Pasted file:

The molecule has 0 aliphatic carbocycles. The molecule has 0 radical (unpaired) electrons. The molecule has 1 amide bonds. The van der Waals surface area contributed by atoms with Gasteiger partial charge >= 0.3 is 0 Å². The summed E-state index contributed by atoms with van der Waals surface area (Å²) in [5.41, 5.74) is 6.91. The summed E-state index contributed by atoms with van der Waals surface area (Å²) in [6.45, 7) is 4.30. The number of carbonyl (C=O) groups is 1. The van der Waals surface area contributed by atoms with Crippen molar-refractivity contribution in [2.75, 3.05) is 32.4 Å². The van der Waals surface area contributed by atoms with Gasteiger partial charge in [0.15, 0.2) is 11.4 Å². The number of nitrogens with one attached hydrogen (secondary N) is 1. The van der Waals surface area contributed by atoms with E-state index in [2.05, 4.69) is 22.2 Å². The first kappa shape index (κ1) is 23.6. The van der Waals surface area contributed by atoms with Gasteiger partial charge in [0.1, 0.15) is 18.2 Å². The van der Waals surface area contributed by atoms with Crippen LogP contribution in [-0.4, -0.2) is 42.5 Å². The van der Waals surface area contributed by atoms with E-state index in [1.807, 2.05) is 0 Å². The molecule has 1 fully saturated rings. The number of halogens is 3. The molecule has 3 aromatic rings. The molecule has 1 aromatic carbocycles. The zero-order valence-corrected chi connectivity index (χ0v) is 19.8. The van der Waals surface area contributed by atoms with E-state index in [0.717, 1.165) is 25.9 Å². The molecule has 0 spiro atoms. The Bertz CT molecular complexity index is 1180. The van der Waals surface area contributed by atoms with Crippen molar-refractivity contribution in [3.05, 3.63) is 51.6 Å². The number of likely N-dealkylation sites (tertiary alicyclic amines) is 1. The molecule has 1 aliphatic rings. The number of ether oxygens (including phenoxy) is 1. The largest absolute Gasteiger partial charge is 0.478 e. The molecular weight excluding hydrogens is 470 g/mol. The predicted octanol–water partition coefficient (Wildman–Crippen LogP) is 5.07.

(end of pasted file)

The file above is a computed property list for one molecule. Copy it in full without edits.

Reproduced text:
The molecule has 0 aliphatic carbocycles. The molecule has 0 radical (unpaired) electrons. The molecule has 1 amide bonds. The van der Waals surface area contributed by atoms with Gasteiger partial charge >= 0.3 is 0 Å². The summed E-state index contributed by atoms with van der Waals surface area (Å²) in [5.41, 5.74) is 6.91. The summed E-state index contributed by atoms with van der Waals surface area (Å²) in [6.45, 7) is 4.30. The number of carbonyl (C=O) groups is 1. The van der Waals surface area contributed by atoms with Crippen molar-refractivity contribution in [2.75, 3.05) is 32.4 Å². The van der Waals surface area contributed by atoms with Gasteiger partial charge in [0.15, 0.2) is 11.4 Å². The number of nitrogens with one attached hydrogen (secondary N) is 1. The van der Waals surface area contributed by atoms with E-state index in [2.05, 4.69) is 22.2 Å². The first kappa shape index (κ1) is 23.6. The van der Waals surface area contributed by atoms with Gasteiger partial charge in [0.1, 0.15) is 18.2 Å². The van der Waals surface area contributed by atoms with Crippen LogP contribution in [-0.4, -0.2) is 42.5 Å². The van der Waals surface area contributed by atoms with E-state index in [1.807, 2.05) is 0 Å². The molecule has 1 fully saturated rings. The number of halogens is 3. The molecule has 3 aromatic rings. The molecule has 1 aromatic carbocycles. The zero-order valence-corrected chi connectivity index (χ0v) is 19.8. The van der Waals surface area contributed by atoms with E-state index in [0.717, 1.165) is 25.9 Å². The molecule has 0 spiro atoms. The Bertz CT molecular complexity index is 1180. The van der Waals surface area contributed by atoms with Crippen molar-refractivity contribution in [3.05, 3.63) is 51.6 Å². The number of likely N-dealkylation sites (tertiary alicyclic amines) is 1. The molecule has 1 aliphatic rings. The number of ether oxygens (including phenoxy) is 1. The largest absolute Gasteiger partial charge is 0.478 e. The molecular weight excluding hydrogens is 470 g/mol. The predicted octanol–water partition coefficient (Wildman–Crippen LogP) is 5.07.